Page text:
Any Nashville resident will confirm the road conditions have been awful with an increase of potholes. In and around Davidson County, drivers are having to weave around potholes to avoid damaging their vehicle.
How Potholes are Formed
Majority of the roads in the U.S. are paved with asphalt. Asphalt is a premium building material that performs well under most weather conditions. The basic construction of asphalt (sometimes called pavement or blacktop) is made with aggregate and tar. The aggregate is finely ground rocks and sand. The tar is a binding agent that brings the aggregate together. The tar lends itself to the black, dark color and gives roads a little flexibility. Most cities prefer to use it because it withstands Tennessee's hot summers and cold winters. Pavement is installed in different layers. It starts with a base layer, includes a binder layer, and finishes with a surface layer.
How Potholes are Formed
With that necessary information addressed, let's talk about the formation of potholes. Surface damage to the roads can cause issues down to the base layer. Potholes are formed when freezing water begins to thaw. Water that becomes ice puts a lot of stress onto the surface of the blacktop. The tar and aggregate will expand under the weight. But, as the ice thaws, the material that expanded now has air pockets where the water once stood. The air pockets make the pavement vulnerable. As heavy cars at high speeds travel over the road and across these weak spots, the asphalt will begin to cave in resulting in a pothole.
Pothole Issue in Nashville
Because potholes are formed from the thawing of ice, you can imagine that there is a "pothole season." Throughout February and March, most of the harsh winter weather becomes more pleasant, making it the best time to create potholes. By February of 2019, Metro Public Works already filled 10% more potholes than it did in February 2018. Considering pothole season can last for another month or so, that's a pretty high average. Why are there more potholes on the roads than usual? Nashville didn't experience much regarding winter weather at the end of 2018. But, February 2019 has been one of the rainiest on record with 13.5 inches of rain. While it might not form ice on the surface, the rain can penetrate to the binder or base layer and freeze at night. Most likely, that is what's happening in and around the Nashville area.
Have you been in a card accident because of a pothole? Contact Bart Durham today.
The Damage Potholes Can Do to Cars
Hitting a pothole is uncomfortable for drivers and passengers alike. But, besides the discomfort, what issues could potholes present?
Popping a Tire
Your tire has treads that are designed to protect your vehicle while driving. The tire is also inflated. The inflation gives the car some give, allowing it to hit small cracks and run over debris. A pothole edge is sharp. As the tire rolls over the pothole, the sharp edge can add pressure to the tire and cause it to pop. Potholes also separate the tread, giving you an increased opportunity to skid.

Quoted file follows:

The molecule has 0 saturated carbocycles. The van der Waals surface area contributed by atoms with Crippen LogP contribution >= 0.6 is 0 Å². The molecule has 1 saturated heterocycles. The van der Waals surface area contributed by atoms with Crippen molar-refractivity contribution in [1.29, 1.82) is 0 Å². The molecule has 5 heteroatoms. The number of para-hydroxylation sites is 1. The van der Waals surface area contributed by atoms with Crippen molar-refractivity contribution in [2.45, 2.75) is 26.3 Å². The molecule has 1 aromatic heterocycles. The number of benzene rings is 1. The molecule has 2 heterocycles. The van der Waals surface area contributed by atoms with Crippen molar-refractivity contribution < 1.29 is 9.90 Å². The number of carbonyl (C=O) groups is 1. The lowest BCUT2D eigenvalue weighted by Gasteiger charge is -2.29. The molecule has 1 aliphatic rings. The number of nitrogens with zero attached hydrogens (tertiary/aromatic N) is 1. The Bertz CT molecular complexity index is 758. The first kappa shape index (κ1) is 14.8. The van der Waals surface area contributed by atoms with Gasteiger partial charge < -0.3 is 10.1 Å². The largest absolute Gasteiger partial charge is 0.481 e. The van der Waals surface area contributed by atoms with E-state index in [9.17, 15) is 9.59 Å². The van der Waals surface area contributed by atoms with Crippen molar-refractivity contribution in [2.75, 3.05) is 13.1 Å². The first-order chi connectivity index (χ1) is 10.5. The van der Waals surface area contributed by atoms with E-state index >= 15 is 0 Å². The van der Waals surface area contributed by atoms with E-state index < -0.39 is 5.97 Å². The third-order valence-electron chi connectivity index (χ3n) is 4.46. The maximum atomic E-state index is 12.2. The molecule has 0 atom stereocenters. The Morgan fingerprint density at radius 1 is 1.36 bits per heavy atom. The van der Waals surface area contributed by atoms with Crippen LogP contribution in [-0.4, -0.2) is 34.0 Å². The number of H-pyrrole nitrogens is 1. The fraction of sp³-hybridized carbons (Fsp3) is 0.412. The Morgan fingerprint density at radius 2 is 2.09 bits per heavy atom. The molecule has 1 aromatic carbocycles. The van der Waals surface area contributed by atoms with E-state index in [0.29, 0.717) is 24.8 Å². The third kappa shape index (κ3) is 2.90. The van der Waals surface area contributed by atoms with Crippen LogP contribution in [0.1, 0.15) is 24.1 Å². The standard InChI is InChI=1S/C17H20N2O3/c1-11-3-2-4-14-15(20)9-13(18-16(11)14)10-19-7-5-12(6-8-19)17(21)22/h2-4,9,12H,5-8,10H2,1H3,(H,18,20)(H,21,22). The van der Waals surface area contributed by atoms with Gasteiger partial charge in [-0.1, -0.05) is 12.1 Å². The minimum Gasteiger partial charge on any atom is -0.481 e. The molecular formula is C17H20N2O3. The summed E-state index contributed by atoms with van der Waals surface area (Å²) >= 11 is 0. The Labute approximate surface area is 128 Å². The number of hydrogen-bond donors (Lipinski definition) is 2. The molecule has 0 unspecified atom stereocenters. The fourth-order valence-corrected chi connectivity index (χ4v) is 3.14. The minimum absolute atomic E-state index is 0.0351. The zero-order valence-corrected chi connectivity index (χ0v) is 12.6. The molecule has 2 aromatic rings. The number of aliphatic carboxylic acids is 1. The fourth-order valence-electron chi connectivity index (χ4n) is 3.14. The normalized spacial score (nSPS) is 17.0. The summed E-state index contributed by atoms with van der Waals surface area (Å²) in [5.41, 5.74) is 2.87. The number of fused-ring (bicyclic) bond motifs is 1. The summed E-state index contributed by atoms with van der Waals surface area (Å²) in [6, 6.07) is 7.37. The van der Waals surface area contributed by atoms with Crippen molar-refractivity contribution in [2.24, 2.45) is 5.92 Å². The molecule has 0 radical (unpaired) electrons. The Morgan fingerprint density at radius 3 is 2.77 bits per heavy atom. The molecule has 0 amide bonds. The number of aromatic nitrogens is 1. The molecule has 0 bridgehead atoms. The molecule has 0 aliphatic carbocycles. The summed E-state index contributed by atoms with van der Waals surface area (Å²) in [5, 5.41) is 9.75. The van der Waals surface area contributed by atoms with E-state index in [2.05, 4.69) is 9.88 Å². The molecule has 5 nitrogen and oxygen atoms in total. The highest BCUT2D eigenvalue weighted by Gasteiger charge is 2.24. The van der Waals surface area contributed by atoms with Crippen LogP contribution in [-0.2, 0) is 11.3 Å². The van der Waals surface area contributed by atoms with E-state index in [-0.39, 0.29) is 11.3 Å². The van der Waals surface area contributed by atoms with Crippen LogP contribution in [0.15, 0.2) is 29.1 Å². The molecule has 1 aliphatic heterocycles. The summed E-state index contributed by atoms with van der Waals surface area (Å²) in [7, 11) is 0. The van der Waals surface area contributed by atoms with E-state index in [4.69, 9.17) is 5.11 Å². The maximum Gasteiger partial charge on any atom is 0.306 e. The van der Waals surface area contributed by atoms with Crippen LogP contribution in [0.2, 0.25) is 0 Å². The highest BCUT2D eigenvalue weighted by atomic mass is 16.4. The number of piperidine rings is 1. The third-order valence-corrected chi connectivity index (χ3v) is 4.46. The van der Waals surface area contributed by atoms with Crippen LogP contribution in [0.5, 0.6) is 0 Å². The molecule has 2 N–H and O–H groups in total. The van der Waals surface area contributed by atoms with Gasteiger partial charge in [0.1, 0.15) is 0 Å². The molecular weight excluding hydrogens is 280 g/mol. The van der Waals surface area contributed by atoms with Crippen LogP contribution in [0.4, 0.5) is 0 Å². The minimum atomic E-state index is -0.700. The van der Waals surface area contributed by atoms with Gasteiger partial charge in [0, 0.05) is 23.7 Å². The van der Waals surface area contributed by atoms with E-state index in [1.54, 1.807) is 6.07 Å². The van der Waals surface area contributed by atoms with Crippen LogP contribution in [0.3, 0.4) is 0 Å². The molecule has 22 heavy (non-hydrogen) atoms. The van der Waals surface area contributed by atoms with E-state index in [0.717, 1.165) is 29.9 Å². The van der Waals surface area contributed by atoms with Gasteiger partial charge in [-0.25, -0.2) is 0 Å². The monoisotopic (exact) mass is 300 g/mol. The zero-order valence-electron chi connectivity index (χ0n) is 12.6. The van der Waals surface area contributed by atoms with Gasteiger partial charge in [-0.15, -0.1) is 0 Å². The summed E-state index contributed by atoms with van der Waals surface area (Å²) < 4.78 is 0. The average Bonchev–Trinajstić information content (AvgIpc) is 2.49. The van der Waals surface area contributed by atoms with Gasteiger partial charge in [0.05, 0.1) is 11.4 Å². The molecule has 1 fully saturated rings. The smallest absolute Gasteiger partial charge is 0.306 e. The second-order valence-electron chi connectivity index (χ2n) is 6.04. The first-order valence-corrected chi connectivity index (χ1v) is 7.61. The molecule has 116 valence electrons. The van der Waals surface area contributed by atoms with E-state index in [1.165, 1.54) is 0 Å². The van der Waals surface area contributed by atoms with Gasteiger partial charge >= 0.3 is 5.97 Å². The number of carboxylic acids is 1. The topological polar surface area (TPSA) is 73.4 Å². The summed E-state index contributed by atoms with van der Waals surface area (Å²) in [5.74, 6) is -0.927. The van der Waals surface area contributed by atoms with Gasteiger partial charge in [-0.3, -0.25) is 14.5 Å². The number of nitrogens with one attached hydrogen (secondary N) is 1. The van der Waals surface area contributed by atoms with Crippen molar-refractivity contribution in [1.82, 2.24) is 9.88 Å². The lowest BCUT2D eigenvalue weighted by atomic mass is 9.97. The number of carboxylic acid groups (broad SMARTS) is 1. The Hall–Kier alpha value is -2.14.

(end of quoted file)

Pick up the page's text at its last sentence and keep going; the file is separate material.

Bend Your Wheels Out of Shape
The next portion of your car to feel the impact of a pothole is the wheel. Imagine the tire popping at high speed. If the hole is large enough, the wheel can sink down and cause the wheel to bend. The weight of the vehicle and the motion, is enough to blow it out of shape.
Suspension and Alignment
The suspension in alignment does a lot of absorb impact and keeping the car straight as you drive. If you were to hit a pothole, the result could send the entire thing out of line weakening it and potentially causing issues with steering your car.
Any of these issues can be avoided if you swerve to miss the hole. The issue with that is then you run the risk of causing an accident as you try to act quickly. Additionally, having a tire pop or the alignment ruined could your car into another.
Who is Liable for the Damage Done to my Car Because of a Pothole?
Who is liable for the damage done to your car depends on where the even happened. The government maintains public roads in Nashville. Most likely you will be dealing with either Metro Public Works or TDOT.
Government Road Maintenance
If you were driving and hit a pothole on a government road, they would be the ones responsible for the damages. Typically, they are given a reasonable amount of time to conduct repairs. Failing to fix a pothole within a fair amount of times allows you the opportunity to file a claim.
Private Road Maintenance
Hitting a pothole on a road or parking lot privately owned and operated means you will need to file a claim with the group/individual/party who owns it. Proving your claim requires some assistance from an attorney with experience getting survey records and other documentation.
If your car has been affected by the pothole issues in Nashville, call Bart Durham Injury Law today to find out whether or not you have a claim.